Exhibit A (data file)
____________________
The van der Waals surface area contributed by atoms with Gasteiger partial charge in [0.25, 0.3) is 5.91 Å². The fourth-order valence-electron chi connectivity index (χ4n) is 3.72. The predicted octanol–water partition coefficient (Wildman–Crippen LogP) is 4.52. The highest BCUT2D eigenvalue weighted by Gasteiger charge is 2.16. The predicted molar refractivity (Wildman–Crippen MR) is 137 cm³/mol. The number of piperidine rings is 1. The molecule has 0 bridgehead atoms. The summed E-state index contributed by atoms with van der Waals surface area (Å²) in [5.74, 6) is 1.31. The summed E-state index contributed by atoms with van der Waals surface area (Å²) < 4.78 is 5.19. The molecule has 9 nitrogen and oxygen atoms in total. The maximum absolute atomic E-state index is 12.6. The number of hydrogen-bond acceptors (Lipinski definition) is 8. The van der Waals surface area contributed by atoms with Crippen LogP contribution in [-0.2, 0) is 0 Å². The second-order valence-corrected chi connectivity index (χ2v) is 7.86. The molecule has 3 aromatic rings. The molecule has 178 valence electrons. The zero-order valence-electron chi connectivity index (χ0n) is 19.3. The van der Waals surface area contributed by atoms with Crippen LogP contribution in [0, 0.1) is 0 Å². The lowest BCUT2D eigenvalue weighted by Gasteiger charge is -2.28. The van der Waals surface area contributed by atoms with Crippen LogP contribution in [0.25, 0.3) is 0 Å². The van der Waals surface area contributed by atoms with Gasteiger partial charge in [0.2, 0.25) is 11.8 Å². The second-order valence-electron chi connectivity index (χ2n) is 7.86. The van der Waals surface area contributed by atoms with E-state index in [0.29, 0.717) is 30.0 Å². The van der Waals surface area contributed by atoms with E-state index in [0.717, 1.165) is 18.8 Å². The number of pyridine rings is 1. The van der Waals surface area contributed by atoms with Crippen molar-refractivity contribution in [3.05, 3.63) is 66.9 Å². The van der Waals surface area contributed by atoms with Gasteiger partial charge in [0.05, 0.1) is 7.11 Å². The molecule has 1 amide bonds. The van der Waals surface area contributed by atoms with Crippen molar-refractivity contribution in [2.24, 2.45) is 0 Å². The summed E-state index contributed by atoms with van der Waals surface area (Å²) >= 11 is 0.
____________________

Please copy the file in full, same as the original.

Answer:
The van der Waals surface area contributed by atoms with Gasteiger partial charge in [0.25, 0.3) is 5.91 Å². The fourth-order valence-electron chi connectivity index (χ4n) is 3.72. The predicted octanol–water partition coefficient (Wildman–Crippen LogP) is 4.52. The highest BCUT2D eigenvalue weighted by Gasteiger charge is 2.16. The predicted molar refractivity (Wildman–Crippen MR) is 137 cm³/mol. The number of piperidine rings is 1. The molecule has 0 bridgehead atoms. The summed E-state index contributed by atoms with van der Waals surface area (Å²) in [5.74, 6) is 1.31. The summed E-state index contributed by atoms with van der Waals surface area (Å²) < 4.78 is 5.19. The molecule has 9 nitrogen and oxygen atoms in total. The maximum absolute atomic E-state index is 12.6. The number of hydrogen-bond acceptors (Lipinski definition) is 8. The van der Waals surface area contributed by atoms with Crippen LogP contribution in [-0.2, 0) is 0 Å². The second-order valence-corrected chi connectivity index (χ2v) is 7.86. The molecule has 3 aromatic rings. The molecule has 178 valence electrons. The zero-order valence-electron chi connectivity index (χ0n) is 19.3. The van der Waals surface area contributed by atoms with Crippen LogP contribution in [0, 0.1) is 0 Å². The lowest BCUT2D eigenvalue weighted by Gasteiger charge is -2.28. The van der Waals surface area contributed by atoms with Crippen LogP contribution in [0.25, 0.3) is 0 Å². The van der Waals surface area contributed by atoms with Gasteiger partial charge in [0.2, 0.25) is 11.8 Å². The second-order valence-electron chi connectivity index (χ2n) is 7.86. The van der Waals surface area contributed by atoms with E-state index in [0.29, 0.717) is 30.0 Å². The van der Waals surface area contributed by atoms with E-state index in [0.717, 1.165) is 18.8 Å². The number of pyridine rings is 1. The van der Waals surface area contributed by atoms with Crippen molar-refractivity contribution in [3.05, 3.63) is 66.9 Å². The van der Waals surface area contributed by atoms with Gasteiger partial charge in [0.05, 0.1) is 7.11 Å². The molecule has 1 amide bonds. The van der Waals surface area contributed by atoms with Crippen molar-refractivity contribution in [2.24, 2.45) is 0 Å². The summed E-state index contributed by atoms with van der Waals surface area (Å²) >= 11 is 0.